Stress is a big problem within the workplace in the UK and it is not being tackled effectively.
Many people are concerned about their jobs and many organisations have to take measures to reduce costs; stress needs to be tackled from the boardroom to ensure that it is a priority.
So often it is now found at work that one person is trying to do ‘two persons’ jobs. With the impact of increasing job insecurity and larger workloads on UK workforce this can in time lead to burnout.
The most recent Absence Management Survey carried out by the Chartered Institute of Personnel and Development
(CIPD) and Simply Health
, found that stress is now the No. 1 reason of long-term sickness absence for both manual and non-manual employees and it is the first time this has been the case since publication of the first report 12 years ago.
Dr Jill Miller, adviser at the CIPD stated that line managers have a crucial role to play in tackling this growing problem: "It’s a difficult time for people at the moment. At work there are pay freezes and job uncertainty, while at home there are increased bills. Employers need to be approachable and create a culture where they are open about the situation and are available to answer any questions employees may have."
Early intervention is key when dealing with stress-related health problems and line managers are well-placed to spot the early warning signs that employees are stressed.
Managing stress effectively
"But to do this they need to be supported by HR, so they are confident in holding good quality conversations and taking steps like reducing workloads and offering flexible working," Miller added.
A high level of organisational change is also a major factor in the cause of stress, according to Dr Miller, and is particularly prevalent in the public sector, where 50% of respondents reported an increase in stress-related absence.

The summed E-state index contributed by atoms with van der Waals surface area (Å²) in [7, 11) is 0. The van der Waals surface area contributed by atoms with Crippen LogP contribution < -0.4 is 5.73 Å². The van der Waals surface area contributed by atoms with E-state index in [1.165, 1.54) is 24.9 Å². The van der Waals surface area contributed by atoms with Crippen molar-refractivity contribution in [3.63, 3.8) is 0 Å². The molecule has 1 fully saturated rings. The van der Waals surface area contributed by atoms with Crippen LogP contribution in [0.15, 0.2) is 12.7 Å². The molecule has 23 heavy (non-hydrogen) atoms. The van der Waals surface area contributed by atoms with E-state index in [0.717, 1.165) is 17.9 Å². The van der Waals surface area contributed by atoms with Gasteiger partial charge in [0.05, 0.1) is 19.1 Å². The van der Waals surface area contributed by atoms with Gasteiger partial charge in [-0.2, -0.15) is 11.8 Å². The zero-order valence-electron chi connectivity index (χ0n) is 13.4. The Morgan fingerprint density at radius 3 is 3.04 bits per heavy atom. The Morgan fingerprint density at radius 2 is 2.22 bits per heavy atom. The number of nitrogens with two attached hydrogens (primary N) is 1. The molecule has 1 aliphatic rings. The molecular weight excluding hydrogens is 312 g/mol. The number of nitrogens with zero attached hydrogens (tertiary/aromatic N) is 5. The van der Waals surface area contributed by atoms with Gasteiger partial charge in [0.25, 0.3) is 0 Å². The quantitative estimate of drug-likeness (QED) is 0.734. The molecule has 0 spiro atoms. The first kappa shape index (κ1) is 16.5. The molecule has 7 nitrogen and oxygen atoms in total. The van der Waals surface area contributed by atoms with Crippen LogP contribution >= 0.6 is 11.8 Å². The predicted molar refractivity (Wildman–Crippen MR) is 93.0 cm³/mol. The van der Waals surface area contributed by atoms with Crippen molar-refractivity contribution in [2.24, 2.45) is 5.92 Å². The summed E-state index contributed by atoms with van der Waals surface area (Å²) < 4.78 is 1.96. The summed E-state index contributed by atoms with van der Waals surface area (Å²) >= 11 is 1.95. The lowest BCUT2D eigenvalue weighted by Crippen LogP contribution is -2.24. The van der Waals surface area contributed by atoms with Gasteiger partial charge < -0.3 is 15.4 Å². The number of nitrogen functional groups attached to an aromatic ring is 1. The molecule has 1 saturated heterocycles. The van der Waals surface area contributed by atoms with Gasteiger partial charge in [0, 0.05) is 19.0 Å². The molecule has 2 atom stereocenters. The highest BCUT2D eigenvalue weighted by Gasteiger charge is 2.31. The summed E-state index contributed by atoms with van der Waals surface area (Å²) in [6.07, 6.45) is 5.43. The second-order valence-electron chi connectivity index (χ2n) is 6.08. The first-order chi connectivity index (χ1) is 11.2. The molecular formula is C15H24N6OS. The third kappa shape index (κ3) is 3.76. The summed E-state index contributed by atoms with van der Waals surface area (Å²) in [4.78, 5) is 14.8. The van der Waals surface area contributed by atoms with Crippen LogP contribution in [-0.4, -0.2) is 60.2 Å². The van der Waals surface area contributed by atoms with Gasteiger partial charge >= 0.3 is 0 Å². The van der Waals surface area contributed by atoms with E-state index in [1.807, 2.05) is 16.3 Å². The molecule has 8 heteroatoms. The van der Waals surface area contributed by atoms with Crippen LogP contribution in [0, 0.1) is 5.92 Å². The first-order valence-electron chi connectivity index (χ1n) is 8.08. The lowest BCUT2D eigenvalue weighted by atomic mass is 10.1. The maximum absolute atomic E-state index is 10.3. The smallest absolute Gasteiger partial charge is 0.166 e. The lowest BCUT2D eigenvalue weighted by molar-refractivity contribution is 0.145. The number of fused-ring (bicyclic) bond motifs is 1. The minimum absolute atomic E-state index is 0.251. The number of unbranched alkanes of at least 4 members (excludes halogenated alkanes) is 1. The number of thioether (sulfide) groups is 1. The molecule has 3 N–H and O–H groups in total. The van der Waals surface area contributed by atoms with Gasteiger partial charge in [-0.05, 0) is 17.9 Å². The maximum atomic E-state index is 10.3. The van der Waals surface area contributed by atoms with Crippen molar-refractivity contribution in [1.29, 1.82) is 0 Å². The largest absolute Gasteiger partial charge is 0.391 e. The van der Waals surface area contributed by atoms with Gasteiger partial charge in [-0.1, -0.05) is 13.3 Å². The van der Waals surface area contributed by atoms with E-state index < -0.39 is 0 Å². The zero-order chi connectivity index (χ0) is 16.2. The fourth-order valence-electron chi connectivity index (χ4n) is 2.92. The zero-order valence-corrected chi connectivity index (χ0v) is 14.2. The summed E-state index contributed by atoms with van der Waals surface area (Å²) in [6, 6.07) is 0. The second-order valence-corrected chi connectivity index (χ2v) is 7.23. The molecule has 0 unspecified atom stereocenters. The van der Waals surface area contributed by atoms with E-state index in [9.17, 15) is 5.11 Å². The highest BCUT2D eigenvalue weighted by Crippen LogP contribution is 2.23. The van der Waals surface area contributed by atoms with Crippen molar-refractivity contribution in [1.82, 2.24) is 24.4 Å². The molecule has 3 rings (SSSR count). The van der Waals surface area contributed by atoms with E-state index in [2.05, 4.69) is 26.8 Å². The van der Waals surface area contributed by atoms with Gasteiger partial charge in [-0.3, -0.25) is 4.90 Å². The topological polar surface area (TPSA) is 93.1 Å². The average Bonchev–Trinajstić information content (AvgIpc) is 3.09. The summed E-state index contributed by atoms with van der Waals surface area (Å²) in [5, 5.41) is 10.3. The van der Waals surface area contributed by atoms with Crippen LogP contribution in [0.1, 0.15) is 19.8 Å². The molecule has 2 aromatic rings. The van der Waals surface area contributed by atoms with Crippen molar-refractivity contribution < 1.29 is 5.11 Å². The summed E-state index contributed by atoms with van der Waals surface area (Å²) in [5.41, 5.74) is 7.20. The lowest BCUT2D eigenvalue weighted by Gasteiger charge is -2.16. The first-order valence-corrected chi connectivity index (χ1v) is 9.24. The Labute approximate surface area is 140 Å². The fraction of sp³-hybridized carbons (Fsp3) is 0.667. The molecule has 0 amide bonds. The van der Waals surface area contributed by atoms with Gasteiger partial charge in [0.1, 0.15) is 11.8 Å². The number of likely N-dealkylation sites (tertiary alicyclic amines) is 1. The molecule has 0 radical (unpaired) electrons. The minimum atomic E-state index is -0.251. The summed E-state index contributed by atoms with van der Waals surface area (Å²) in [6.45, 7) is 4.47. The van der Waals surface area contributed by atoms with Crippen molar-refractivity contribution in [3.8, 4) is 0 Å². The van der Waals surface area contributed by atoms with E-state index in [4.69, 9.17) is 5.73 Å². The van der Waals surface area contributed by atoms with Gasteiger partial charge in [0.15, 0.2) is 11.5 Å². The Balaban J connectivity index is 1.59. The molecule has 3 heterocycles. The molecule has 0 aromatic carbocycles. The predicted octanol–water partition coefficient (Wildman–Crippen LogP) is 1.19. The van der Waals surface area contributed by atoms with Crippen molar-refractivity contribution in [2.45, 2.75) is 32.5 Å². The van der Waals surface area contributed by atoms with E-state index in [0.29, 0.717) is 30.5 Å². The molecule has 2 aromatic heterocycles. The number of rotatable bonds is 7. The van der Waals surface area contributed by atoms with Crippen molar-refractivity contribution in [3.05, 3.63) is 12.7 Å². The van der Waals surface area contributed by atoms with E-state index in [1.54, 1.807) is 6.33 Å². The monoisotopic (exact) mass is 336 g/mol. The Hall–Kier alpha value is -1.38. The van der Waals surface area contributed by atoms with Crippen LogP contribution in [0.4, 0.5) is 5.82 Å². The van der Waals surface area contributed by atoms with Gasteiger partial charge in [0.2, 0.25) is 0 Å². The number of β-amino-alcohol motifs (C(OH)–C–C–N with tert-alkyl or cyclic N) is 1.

Buy-in at a strategic level is essential. How many organisations have a Stress Policy which has been fully endorsed and acted upon by the Board? This requires to be an effective and positive action which will result in a more productive and effective workforce.
There is clear research and evidence to prove that this works and is the only way that stress will be reduced effectively. There needs to be a ‘champion’ at board level to oversee what is happening throughout the organisation and who is also passionate about a clear strategic direction on how to tackle and prevent stress within the workplace.
Many organisations no longer wish to use the word ‘stress’ and are using the term ‘wellbeing’ or ‘resilience’ as this is more positive than giving a negative theme. When this happens it results in blurring and potential avoidance of the problem.
It leaves those who are under stress not wanting to say how they actually feel. They may start to suffer in silence and then show and demonstrate clear signs of stress. In these instances, managers may not have been trained on how to tackle stress and are unsure how to manage it effectively.
Taking a broader view
Training managers should be seen as a top priority from board level otherwise it will not work throughout the organisation. Only once stress has been tackled can the next stage be effective to have a more resilient workforce with a clear wellbeing strategy to go forward.
When managers are not aware of what to look for when someone is under stress, or they themselves are under stress, can lead to many problems such as bullying, intimidation and harassment. There are many good managers and they will work with their staff to help and support them.
However, on the other hand there are managers who are actually causing stress to their team and are possibly unaware of it. This leads to dysfunctional teams, poor performance and reduced confidence resulting in an increase in long-term sickness absence.
Managers and HR Managers and HR teams are often so close to an individual(s) that they cannot look at their case objectively instead they may think the person is ‘at it’ when they say that they are under stress. This can have a very negative impact on the individual leaving them in a situation that they go off long-term sick.
Instead the manager and HR professional should look not only at the individual but those around them to establish if there is a reason for one person claiming they are under stress. The person may be angry or showing clear signs of stress which can be part of a more deep rooted problem within a team.
Stress can have a major impact on our health both in the short and long-term and it is therefore time to create better jobs which are more focussed on an improved work and life balance.
Jessica Smyrl is founder and director of HR consultancy, YSM Solutions.
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